King Charles III was originally a play — in London, and on Broadway — and was recently adapted as a telefilm, which aired this past Sunday on Masterpiece. (If you missed it, you can watch it online at PBS for a limited time.) I don’t have time to do a full-scale, scene-by-scene recap, but I’m sure you all have thoughts, as do I. Let’s chat, shall we?
Obviously the following (and the comments) will contain spoilers if you haven’t watched this yet.
1. FWIW, I thought it was excellent, but this also falls directly into my Wheelhouse of Interests, namely Alternate Universe Royal Stories; for obvious reasons, I am also always interested in the Angst of Alternate Universe Royal Princes.
2. Both Wills and Harry have much more hair in this version than they do in real life; although their Wills (Oliver Chris) feels visually right, their Harry is also rather old-looking/less handsome comparatively (No disrespect to Richard Goulding.), although this is the second program in which this actor has played Prince Harry. Charlotte Riley is a good approximation of Kate visually; of the Wills/Harry/Kate trio, she is the only one who didn’t first play the part onstage.
3. It makes me laugh that this version of the world imagines that Kate as a vaguely Lady Macbeth-like character. It’s an interesting character choice that I applaud for its unexpectedness, and I enjoy that Kate’s given such agency in this story — it makes her much more INTERESTING than she might otherwise be, without the requirement that we spend a lot of time getting to know her inner self (which you often need in order to be invested in a kinder, blander character), and it gives Kate credit for having a lot of brains, which I also liked. Charlotte Riley is really, really good in the part; clever, bossy, tough.
4. It is certainly not the fault of this show, but I might, on a personal level, need a break from programming that involves British Rulers Standing Around Talking To Prime Ministers in Drawing Rooms. I found those parts… theoretically interesting but a bit dry in practice, and I think that’s because I am personally tapped out on them after The Crown. I DO think The Shenanigans That Charles Might Get Up To After The Queen Dies are interesting, but I just sort of….zoned out on them until Shit Got Real about halfway through? (I may have also Charles-ed out myself after reporting on his bio in such depth.) Once Everything Goes To Hell Between Chaz and Wills, I was back in, but Walking Around Talking About Paperwork has begun to cross my eyes.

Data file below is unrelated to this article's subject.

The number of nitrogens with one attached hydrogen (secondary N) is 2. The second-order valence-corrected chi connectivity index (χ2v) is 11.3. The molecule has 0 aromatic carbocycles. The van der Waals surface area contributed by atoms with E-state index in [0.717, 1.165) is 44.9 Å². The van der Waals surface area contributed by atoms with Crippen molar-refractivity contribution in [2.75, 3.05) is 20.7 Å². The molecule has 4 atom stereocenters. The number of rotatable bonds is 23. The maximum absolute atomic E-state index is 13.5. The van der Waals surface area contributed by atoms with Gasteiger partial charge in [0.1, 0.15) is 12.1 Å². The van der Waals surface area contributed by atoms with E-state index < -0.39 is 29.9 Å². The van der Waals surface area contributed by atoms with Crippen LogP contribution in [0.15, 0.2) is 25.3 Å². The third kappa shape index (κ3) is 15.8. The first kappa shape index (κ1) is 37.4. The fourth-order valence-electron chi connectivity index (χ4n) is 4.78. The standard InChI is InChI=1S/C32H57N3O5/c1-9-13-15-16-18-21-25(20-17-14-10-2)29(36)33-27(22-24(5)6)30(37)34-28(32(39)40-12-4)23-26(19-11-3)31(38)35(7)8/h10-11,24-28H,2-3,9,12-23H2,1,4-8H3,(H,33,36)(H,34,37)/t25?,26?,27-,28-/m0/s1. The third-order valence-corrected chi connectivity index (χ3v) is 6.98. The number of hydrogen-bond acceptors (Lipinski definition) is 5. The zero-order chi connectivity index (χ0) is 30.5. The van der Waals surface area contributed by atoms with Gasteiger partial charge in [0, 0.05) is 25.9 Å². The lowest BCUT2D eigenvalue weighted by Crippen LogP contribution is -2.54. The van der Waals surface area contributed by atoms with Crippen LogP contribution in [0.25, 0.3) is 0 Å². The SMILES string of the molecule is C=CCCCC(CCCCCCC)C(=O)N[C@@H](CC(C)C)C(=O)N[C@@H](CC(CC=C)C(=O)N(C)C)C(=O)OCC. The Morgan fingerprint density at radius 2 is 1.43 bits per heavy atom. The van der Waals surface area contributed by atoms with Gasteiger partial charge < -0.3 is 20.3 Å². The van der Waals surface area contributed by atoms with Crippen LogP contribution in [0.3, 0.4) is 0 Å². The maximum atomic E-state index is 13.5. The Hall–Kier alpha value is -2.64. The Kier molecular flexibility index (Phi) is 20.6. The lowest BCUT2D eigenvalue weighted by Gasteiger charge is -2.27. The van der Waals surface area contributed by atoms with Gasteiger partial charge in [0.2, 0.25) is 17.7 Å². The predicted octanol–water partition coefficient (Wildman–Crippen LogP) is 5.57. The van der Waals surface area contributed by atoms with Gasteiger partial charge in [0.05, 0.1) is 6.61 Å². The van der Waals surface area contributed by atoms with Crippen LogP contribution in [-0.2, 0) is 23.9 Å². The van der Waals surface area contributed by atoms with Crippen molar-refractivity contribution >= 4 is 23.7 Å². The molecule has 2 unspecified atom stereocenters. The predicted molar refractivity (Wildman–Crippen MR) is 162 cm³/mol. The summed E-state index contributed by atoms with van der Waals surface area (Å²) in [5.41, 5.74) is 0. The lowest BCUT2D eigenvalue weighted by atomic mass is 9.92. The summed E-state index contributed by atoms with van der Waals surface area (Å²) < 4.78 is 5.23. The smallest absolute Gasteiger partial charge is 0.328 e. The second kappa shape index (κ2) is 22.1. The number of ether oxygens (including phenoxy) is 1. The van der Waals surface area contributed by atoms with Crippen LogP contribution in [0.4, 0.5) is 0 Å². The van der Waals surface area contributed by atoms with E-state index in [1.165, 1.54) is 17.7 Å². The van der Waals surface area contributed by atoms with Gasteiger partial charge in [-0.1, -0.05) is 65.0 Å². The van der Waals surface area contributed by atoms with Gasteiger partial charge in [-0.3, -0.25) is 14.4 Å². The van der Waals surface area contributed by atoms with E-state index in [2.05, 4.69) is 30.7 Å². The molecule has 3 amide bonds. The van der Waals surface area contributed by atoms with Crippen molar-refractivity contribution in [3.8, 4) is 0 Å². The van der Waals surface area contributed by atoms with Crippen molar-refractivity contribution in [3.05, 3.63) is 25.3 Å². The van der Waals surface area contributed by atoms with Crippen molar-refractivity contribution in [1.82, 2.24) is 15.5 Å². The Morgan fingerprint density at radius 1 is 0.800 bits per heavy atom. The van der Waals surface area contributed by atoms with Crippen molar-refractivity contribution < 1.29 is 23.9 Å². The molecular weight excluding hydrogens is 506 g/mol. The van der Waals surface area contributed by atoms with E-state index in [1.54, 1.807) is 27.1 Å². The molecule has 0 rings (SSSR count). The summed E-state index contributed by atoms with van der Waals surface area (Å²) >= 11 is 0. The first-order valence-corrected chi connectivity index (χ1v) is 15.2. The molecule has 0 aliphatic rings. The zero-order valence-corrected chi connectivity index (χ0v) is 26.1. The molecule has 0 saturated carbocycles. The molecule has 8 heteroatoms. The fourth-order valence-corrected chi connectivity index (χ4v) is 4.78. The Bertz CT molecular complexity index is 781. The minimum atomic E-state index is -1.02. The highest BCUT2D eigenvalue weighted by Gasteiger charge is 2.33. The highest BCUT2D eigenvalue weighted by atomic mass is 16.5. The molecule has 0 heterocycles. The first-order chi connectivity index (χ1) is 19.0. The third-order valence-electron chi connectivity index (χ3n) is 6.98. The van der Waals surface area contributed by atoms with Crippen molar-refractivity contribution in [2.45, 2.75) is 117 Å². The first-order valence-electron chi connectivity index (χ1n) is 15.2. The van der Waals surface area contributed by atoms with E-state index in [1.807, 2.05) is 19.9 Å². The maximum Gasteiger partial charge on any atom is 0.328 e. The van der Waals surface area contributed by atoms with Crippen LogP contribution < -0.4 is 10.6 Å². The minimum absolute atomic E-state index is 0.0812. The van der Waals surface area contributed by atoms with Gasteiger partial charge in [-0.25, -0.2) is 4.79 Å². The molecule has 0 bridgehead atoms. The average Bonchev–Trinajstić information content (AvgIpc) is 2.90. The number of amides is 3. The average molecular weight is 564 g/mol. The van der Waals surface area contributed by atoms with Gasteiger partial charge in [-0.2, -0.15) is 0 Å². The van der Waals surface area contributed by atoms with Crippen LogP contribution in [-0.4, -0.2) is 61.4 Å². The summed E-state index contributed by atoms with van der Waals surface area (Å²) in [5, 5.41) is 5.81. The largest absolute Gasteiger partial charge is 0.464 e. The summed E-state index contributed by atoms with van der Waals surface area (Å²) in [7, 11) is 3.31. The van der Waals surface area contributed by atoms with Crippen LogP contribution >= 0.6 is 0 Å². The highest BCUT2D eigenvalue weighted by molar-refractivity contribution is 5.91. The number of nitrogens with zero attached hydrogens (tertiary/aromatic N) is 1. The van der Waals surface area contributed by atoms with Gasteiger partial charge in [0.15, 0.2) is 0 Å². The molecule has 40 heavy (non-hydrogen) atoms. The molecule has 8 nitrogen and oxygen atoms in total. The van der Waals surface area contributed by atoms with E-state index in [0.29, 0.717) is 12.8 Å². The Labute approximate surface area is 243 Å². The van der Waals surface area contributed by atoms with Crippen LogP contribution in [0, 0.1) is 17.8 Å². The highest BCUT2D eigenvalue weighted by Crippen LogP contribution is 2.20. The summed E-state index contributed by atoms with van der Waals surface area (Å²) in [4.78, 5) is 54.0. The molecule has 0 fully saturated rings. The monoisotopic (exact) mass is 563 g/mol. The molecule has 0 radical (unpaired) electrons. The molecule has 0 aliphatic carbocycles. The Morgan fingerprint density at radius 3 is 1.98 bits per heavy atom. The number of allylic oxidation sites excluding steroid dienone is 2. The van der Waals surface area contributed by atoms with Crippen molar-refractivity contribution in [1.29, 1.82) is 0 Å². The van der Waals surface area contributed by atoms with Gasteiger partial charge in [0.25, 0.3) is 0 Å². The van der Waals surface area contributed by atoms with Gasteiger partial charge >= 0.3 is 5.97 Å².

5. Obviously, I always appreciate a story where a prince gets involved with a commoner/socialist; in this case, it’s Harry. HER NAME IS JESSICA. I approve! (Hearing, “My love for Jessica comes first!!!!” was a delight for me on a profoundly personal level.) I do feel that their entire romance was given short-shift in terms of story time devoted to it — it veers a bit into InstaLove and then InstaHeartbreak; I know a fair amount of the play was cut for time and I wonder how much of it we lost –but the actress, Tamara Lawrance, is great, and I wanted to spent more time with her. (I also wonder how many people scoffed at the idea of Prince Harry dating a black woman with a non-aristrocratic background as being unrealistic when this was pitched.) The ending of this storyline is certainly a rude gut-punch. COME FOR DRINKS WITH ME, JESSICA. The Conclave of the Jessicas is ENRAGED about your treatment at Fake Harry’s hands and our revenge will be swift!
6. I read that the appearance of Diana’s Ghost is often greeted by laughs in the theatrical version, and that was very annoying to the playwright; I didn’t find it funny in this version. What did you think? (I thought it was an effective nod to the obvious Shakespearian influences in the play.) I did think her wig was awful, though. (Likewise, Camilla’s hair was insufficiently GIGANTIC for my tastes.)
7. I kept thinking that the actress who played Camilla, Margot Leicester, was the same actress who played Bridget Jones’s mother. She is not, but it kept making me think of Tarts and Vicars parties, which this programming sadly lacks.
8. One cannot write a story about the royals without delving into questions of the press and blackmail, it seems, nor tackle whether or not Various Princes Want to Just BE NORMAL!!!!
9. I think everyone has considered what might happen if Charles abdicated for William (which I don’t think will ever happen in reality) and this is a very interesting take on that question, in part because…it is very unexpected to think that William would force it. Obviously.
What did you think? I know many of you saw the play in the theatre, and I’m interested to know if you think it translated; I do think that the quasi-Shakespearean dialogue in sections is well-used (and clever) but I suspect it worked more effectively on stage than on television. LET’S DISCUSS.